DWI Stop and Arrest Procedures
In a typical traffic stop in which the officer conducting the stop has suspicion that the driver is impaired by alcohol or other drugs, certain procedures are standard as the investigation progresses. Not all procedures are followed in every case, but what follows is a general outline of procedures you might encounter if you are stopped while driving and the officer suspects impairment or driving after consuming alcohol.
The typical DWI case begins with a traffic stop. At the outset, the officer conducting the traffic stop must have a lawful basis to stop your vehicle (different rules apply in DWI checkpoint cases, however — the constitution is essentially suspended for the purpose of DWI checkpoints or roadblocks). The Fourth Amendment guarantees your right to be free from unreasonable search and seizure, and the right to be free from an unwarranted traffic stop is included in that protection under the United States Constitution. Lawful bases for a traffic stop may include failure to use a traffic signal prior to turning or changing lanes, speeding, defective equipment (e.g. tail light out), or failure to use headlights at night. And a favorite among Wake County police officers is “failure to maintain lane control.” What is never permitted is conducting a traffic stop on a mere hunch that the driver may have been drinking based on the time of night or location (e.g. proximity to a bar) or other factors not specifically related to the conduct of the individual driver.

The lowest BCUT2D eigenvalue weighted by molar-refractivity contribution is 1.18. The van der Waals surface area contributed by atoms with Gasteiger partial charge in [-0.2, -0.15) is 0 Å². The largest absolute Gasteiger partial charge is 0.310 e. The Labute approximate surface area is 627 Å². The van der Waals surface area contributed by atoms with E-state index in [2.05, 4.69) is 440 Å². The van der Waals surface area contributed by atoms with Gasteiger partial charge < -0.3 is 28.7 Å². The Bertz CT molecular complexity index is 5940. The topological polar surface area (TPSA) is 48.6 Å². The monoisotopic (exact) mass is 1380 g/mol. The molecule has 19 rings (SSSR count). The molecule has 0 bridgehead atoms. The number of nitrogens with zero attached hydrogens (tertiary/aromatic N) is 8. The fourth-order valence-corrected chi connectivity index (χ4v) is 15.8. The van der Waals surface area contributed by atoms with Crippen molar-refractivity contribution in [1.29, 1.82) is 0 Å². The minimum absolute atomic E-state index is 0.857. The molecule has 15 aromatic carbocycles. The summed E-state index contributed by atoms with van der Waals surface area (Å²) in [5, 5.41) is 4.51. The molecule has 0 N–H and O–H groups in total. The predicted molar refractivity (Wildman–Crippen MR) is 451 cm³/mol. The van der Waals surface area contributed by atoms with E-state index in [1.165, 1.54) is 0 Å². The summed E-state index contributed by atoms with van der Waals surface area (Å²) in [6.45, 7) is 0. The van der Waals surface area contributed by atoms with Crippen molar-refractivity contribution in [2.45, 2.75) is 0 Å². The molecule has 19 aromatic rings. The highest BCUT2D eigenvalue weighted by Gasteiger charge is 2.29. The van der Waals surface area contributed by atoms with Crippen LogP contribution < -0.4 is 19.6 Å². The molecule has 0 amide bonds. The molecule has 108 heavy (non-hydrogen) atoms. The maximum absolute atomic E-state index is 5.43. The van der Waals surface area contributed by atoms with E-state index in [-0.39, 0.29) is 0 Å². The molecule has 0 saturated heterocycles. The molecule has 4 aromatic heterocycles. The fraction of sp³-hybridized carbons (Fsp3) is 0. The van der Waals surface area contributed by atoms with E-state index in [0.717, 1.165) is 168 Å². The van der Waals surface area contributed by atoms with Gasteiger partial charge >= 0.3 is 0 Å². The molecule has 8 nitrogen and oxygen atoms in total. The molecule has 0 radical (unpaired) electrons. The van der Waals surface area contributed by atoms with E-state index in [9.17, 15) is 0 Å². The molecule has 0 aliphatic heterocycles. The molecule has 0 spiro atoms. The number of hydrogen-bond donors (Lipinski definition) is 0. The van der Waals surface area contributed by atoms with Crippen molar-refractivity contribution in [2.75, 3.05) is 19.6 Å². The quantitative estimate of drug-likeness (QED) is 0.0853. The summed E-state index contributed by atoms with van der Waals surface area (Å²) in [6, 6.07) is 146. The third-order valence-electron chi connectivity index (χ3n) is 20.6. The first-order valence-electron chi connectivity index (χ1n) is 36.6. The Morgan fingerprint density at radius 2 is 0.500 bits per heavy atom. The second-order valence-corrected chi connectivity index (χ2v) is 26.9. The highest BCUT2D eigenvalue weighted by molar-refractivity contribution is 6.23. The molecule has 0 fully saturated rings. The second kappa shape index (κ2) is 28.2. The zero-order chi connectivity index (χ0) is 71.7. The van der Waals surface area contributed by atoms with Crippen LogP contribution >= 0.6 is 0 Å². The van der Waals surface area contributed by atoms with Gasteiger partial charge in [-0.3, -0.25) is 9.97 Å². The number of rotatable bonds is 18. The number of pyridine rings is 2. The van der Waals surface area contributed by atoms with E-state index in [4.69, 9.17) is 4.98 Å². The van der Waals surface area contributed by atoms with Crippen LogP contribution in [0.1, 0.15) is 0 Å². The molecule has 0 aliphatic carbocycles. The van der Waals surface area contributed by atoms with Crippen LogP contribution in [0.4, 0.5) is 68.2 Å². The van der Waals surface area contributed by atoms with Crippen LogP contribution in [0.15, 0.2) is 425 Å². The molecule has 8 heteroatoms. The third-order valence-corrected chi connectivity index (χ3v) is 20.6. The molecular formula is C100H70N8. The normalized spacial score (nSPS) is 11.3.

During a routine traffic stop, the officer will typically ask for the driver’s license and registration, and during that process the officer is permitted to ask questions to investigate the possibility of impairment on the part of the driver. The officer may ask where you are coming from, and if you’ve been drinking. While you are not within your rights to lie to an officer, you do have the right to respectfully decline to answer any questions that might incriminate you in any way (including admitting that you just came from a bar, or that you had two beers earlier in the evening).
If the officer suspects that you’ve been drinking based on your answers to questions or other factors, such as the smell of alcohol on your breath, bloodshot eyes, slurred speech, or a visible open container of alcohol in the passenger compartment of the vehicle, then he or she will likely proceed with a series of tests to gauge possible impairment.
Tests for Impairment
Inside the Car / “Pre-Exit” Tests
Some officers, upon suspicion of impairment during a routine traffic stop, will ask the driver of a vehicle to perform certain tests while the driver is still inside the vehicle. These tests include:
- Reciting the alphabet, sometimes from a specific letter in the middle to a specific stopping point (e.g. from E to Q)
- Counting backwards
- Finger dexterity (touching each finger to one’s thumb on the same hand, in sequence, while counting — sometimes with both hands simultaneously)
NOTE: You are not required to agree to perform any of these pre-exit tests, and in most circumstances it is in your legal interest to refuse.